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Columns > David Steinberg - Some Are Mathematicians

Published: 2006/08/19
by David Steinberg

I Must Inquire Internet…

Marymoor Park is located in Redmond, Washington, a few miles away from Microsoft’s main campus. They throw some concerts there every year – I saw the Cowboy Junkies there a few years ago – but this year, they dipped their toes into the jambands water.
Don’t get me wrong; I love The Gorge. It’s my favorite outdoor place to see music in the entire world, just slightly surpassing Red Rocks. There’s only one problem with it – it doesn’t work well as a local venue. I love that it’s close enough that I can go there regularly, but there’s something about having a band actually play your city (or at least a close suburb) and being able to sleep in your own bed after a show.
There’s always a question as to how a new venue will treat us. Marymoor Park decided that they were just going to let us freak freely. I suspect part of that is the fact that you can’t really prejudge in Redmond; the guy with the long hair and the beard might be exceedingly important at Microsoft. Once you factor in the camping lot, the decent view of the Cascades, the early showtimes [1], and the fact that their rules let you bring in coolers as long as there’s no alcohol present, it’s not too surprising that this venue is now my favorite place to see music in King County [2].
It didn’t hurt either that the Widespread Panic run there was exceedingly impressive, especially when compared to last year’s Gorge run. The music was good, the venue was laid back, and there was plenty of room to wander around. That itself would have been good enough, but my friends decided to do something different.
To commemorate Padget’s birthday, a group of women dressed up as Widespread Panic cheerleaders. Each one had a different song title on the back, some being the name of their persona (e.g. "Arlene," "Lil’ Lily") some being one of their traits (e.g. "Flat Foot Flewzy," "Trouble," "Red Hot Mama," and the less promiscuous "Chilly"). It was clever and original, the sort of thing that I wish would happen more frequently at concerts.

I used my new (well, newish) camera to take some videos of them. If I wasn’t going to be creative, at least I could document those who had the idea. Unfortunately, even short, low quality videos take up a lot of space. I needed somewhere to host it so my friends could see it. Lacking any other plan, I slapped it up at YouTube and sent my friends the URL.
Normally, that would be the end of the story, but this time I was behind the technological curve. I didn’t catch on just how popular YouTube is these days. You can’t just put up a video and expect it to go undiscovered. By the time I woke up the next morning, I found that there were dozens of comments. That itself wouldn’t be a bad thing, but they were almost all mean spirited attacks [3].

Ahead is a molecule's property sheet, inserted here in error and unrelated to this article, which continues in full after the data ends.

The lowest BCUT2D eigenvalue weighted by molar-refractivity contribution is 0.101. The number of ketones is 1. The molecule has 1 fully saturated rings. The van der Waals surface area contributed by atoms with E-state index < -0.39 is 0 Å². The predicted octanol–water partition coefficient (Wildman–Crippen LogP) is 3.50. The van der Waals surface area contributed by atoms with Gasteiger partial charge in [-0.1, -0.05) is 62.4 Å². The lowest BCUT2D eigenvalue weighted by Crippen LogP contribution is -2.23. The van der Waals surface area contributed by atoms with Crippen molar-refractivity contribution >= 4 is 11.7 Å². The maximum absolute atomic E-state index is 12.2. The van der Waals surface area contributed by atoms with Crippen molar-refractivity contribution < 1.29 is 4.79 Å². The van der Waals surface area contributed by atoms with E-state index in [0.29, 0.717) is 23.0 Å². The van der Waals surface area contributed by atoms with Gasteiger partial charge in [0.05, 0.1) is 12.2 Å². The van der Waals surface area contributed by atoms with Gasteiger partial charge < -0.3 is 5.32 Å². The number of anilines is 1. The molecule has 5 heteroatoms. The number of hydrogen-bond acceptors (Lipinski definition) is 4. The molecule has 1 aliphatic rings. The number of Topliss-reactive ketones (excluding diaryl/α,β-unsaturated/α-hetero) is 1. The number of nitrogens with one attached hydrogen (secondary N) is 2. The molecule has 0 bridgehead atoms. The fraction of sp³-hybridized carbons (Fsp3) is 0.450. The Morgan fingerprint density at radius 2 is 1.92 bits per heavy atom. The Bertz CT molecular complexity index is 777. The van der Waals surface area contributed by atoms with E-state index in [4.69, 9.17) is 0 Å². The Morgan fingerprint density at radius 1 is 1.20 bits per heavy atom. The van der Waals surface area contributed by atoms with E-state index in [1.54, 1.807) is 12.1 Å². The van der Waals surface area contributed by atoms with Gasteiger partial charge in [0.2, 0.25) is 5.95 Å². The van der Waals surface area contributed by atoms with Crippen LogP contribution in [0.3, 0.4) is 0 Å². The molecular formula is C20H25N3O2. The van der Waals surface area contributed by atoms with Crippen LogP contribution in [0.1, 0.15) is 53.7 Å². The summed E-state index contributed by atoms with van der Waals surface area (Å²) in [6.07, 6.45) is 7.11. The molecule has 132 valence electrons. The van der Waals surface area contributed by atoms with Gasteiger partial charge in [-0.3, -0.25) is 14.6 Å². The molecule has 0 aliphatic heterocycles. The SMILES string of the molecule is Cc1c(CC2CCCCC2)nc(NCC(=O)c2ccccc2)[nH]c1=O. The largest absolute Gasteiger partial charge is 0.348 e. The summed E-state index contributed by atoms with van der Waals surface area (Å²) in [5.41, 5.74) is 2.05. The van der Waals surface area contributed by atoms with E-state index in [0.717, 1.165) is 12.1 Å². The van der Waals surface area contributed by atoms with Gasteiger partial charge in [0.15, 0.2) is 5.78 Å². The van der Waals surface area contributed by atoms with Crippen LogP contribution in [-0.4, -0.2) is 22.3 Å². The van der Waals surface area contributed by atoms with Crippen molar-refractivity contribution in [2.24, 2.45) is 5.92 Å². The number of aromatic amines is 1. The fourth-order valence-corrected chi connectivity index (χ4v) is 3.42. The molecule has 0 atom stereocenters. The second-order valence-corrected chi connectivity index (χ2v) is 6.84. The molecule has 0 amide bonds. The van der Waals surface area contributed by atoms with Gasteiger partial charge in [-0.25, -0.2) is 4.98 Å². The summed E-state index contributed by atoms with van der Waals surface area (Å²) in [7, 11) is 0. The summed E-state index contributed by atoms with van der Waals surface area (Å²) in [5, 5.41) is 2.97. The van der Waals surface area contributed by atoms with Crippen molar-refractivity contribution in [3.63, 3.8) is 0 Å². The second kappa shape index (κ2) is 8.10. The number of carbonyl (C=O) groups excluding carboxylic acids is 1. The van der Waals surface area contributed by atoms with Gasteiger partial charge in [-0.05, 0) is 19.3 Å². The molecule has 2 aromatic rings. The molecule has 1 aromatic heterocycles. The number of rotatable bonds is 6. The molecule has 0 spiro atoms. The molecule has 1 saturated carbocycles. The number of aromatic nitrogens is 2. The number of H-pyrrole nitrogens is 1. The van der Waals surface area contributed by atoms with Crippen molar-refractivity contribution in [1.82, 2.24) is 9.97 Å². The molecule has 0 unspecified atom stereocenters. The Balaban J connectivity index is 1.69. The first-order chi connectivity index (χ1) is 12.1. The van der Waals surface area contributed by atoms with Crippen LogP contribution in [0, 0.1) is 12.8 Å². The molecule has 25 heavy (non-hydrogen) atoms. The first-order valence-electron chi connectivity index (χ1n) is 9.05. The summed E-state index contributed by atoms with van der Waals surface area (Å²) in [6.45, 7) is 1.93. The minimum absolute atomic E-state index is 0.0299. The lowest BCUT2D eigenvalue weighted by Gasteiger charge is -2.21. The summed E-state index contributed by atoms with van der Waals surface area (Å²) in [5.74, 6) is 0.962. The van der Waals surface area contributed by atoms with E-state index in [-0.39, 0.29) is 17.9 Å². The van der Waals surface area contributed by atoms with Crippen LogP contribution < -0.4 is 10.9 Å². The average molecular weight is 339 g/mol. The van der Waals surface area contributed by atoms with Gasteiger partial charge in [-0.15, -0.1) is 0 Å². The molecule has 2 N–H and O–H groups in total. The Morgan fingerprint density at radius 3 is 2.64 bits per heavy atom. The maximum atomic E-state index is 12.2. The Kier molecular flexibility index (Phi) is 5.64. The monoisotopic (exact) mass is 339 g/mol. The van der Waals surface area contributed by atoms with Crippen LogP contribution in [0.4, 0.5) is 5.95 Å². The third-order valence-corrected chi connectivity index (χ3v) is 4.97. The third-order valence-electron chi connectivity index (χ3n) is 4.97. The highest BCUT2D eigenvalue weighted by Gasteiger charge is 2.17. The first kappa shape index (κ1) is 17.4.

It’s not like this mentality is alien to anyone who spends any time on Phantasy Phish, but it still is incomprehensible to me. Why do people act like there’s only one way to behave at a show? I can understand being frustrated by someone bumping into you or screaming in your ear or blocking your view or telling you to sit down when you want to dance or something, but there’s a growing trend of active discouraging and mocking anyone who ventures outside the definition of an ever expanding set of rules of behavior.
One of the great things about the jambands scene has always been the lack of judgment. As long as you’re not hurting anyone or affecting their ability to enjoy the show, what does it matter how they are dressed or what they’re doing. One of my favorite tour activities was always to take someone to their first show and have them see a gathering of people who were trying to have as much fun as possible.

Go on. Dress up in weird clothes. Find a spot with no people around and perform cool hula hoop tricks. Create little skits to perform in the parking lot or during the set break. Throw confetti at appropriately timed spots. While the main focus will always be on the music, a creative crowd can help turn a mediocre show into a great time and a great show into a life changing experience. If someone else has a problem with that, that’s their issue. If they mess with you, they’ll have to answer to me!
[1] Probably due to being in a residential neighborhood, Marymoor has a strict 10 PM curfew. As a morning person, I really appreciate that.
[2] The Paramount is beautiful, but their rule against having beverages in the seating area counts against them. Sometimes you need water to cool down.
[3] This would be a really good time to be able to say, "Hey, if you pick on my friends, you’ll have to answer to me!" but I don’t think many people take threats from aging, out of shape pacifists very seriously.
David Steinberg got his Masters Degree in mathematics from New Mexico State University in 1994. He first discovered the power of live music at the Capitol Centre in 1988 and never has been the same. His Phish stats website is at
He is the stats section editor for The Phish Companion and is on the board of directors for the Netspace Foundation. You can read more of his thoughts at

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